By Nancy Hudson
(Note: this was a pre Covid-19 trip.)
We have always been excited by new adventures and exploring new places, and one of our favorite places to explore is the north side of the Grand Canyon. A few years ago we discovered the Bar 10 Ranch, located about 60 miles south from St. George Utah and about 10 miles north from the rim of the canyon.
“When you go there, you feel like you are completely off-the-grid, as there is no cell service or internet, or even TVs.”
The Bar 10 is a working cattle ranch but they also host guests in their lodge
or in 15 covered wagons if you choose. When you make a reservation, the price includes all your meals and is priced per person. The Bar 10 also has gas available for purchase which makes it an excellent base for multi-day rides. When you go there, you feel like you are completely off-the-grid, as there is no cell service or internet, or even TVs. Although, for emergencies, ranch does have a satellite phone on site. Meals are cooked in cast iron pots and served buffet style and we have found that the food is always great. It is an amazing place and the entire staff is wonderful!
This trip we took with 2 other couples, leaving on Friday, we trailered our side-by-sides to St. George. We parked our trucks and trailers in town off River Road, unloaded our SxS’s, strapped our luggage on, and headed out. The road turns to dirt just outside of town, and follow BLM 1069 to Road 5 (Mt Trumbull Loop) to Road 257 to BLM 1045 to the ranch. It took us about 1 hour and 45 minutes to drive in, at about 40 mph. Though, it depends if you stop for breaks and to see the many views and historic sights along the way. Upon arriving at the ranch, we were greeted by the staff and given our rooms. We quickly unloaded our luggage and headed out their “back door”, a 10 mile trail that leads you down to an incredible overlook of the Grand Canyon’s north rim.
The overlook is a plateau, half way down the canyon walls, at a curve in the Colorado River. From the vantage point, you have a view up and down river. You can park your vehicles right on the edge of the plateau and while looking over the edge, may spot a few rafters on the water below. (We saw several brave souls rafting, as I am sure the water is freezing being later winter.) After spending the late afternoon at the overlook, we headed back to the ranch to arrive in time for dinner which featured Indian Fry Bread tacos. Yum!
The Bar 10 communal space features a huge stone fireplace, with couches and chairs placed around it. We enjoyed the evening visiting with our friends, and soon everyone headed up to their rooms early, as we knew we would have a full day ahead the next day.
Saturday morning, after a hearty breakfast, we refueled our toys, and then headed to Toroweap (aka Tuweep), a historic overlook of the Grand Canyon. (The ranch provides sack lunches, but you need to notify them ahead of time for these.) The path from the ranch to Toroweap takes you up and over Mt Trumbull. We encountered a bit of snow, as they had had a storm the night before we got there. The snow was mostly on the sides of the road, but a few spots were icy, so we slowed down a bit. The temperatures definitely dropped up on the mountain. We had planned ahead and where very grateful for our gloves and multiple layers. (I also was grateful for my seat heater in my SxS!) Once over Mt Trumbull, you head south to the overlook and stop at the ranger station. This area is a national park, please note, you must be a street legal and licensed vehicle to enter here. (And the ranger will check!)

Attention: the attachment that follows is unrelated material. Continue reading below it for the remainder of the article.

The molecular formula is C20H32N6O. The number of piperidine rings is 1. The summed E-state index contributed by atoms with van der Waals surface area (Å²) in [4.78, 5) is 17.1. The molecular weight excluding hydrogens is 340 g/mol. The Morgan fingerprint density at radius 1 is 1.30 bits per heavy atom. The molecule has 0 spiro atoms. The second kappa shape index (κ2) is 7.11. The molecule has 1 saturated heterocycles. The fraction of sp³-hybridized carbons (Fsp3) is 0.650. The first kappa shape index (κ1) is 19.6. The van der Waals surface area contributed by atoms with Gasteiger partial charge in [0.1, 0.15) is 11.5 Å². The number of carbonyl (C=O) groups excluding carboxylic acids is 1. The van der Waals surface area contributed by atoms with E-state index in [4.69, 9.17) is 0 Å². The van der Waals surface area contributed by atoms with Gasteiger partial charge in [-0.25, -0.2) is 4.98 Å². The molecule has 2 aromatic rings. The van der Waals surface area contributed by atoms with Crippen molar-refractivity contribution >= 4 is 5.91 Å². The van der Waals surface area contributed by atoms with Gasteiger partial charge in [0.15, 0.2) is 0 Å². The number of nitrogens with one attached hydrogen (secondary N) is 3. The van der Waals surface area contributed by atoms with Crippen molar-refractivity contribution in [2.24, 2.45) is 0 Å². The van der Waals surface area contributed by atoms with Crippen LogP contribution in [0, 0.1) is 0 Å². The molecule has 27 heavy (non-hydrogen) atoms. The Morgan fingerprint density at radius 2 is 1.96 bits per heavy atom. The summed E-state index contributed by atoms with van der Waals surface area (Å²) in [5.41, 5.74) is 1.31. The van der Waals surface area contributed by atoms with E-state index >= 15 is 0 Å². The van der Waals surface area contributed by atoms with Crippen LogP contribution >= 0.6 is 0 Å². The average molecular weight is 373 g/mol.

Toroweap is the tallest and narrowest part of the Grand Canyon with such amazing views! We spent awhile there then continued to our next destination, Kanab overlook. After quite some time on dirt roads, we headed into a juniper tree forest and wound around through them before suddenly popping out onto the Kanab overlook with spectacular views. The colors are amazing here and we ate lunch on the rim, took a lot of pictures, then headed back to the ranch. The round trip was 175 miles and if you you should be prepared with spare fuel and we did stop on the return trip to dump our spare into our main tanks.
We enjoyed another fun night of good food and sitting around the fire, but again, we all turned in early. There must be something about a full tummy, and a warm fire.
On Sunday, we had planned on a ride to another point, but while talking with Gavin, one of the owners of the ranch, he told us about a trail that we might like to try. The trail would take us down one of the fingers of the canyon, to an abandoned copper mine. Gavin showed my husband on a map how to get there and everyone agreed that this sounded like fun. So, we ventured out on this new adventure. What a great day!
The trail took us up and over one of the plateaus and then down into a narrow canyon. The rocks on both sides looked like they had been stacked there on purpose. At the bottom of the canyon, it opened up and we crossed some dry wash beds, encountered some cows (watch for the cow patties!) and drove through some beautiful rock formations.
Eventually we arrived at the mine. Exploring the area, we found some really cool rocks and historic mining equipment and enjoyed the views. We ventured a bit farther down the trail, but eventually we turned around and headed back up the canyon. It was interesting how the colors and views were different, as the day progressed. Such a fun day of exploring.
We enjoyed our final night at the ranch and on Monday morning, it was time to head home. After another good breakfast, we loading up and said good bye to the staff, that we now felt like were friends, and headed back to St. George.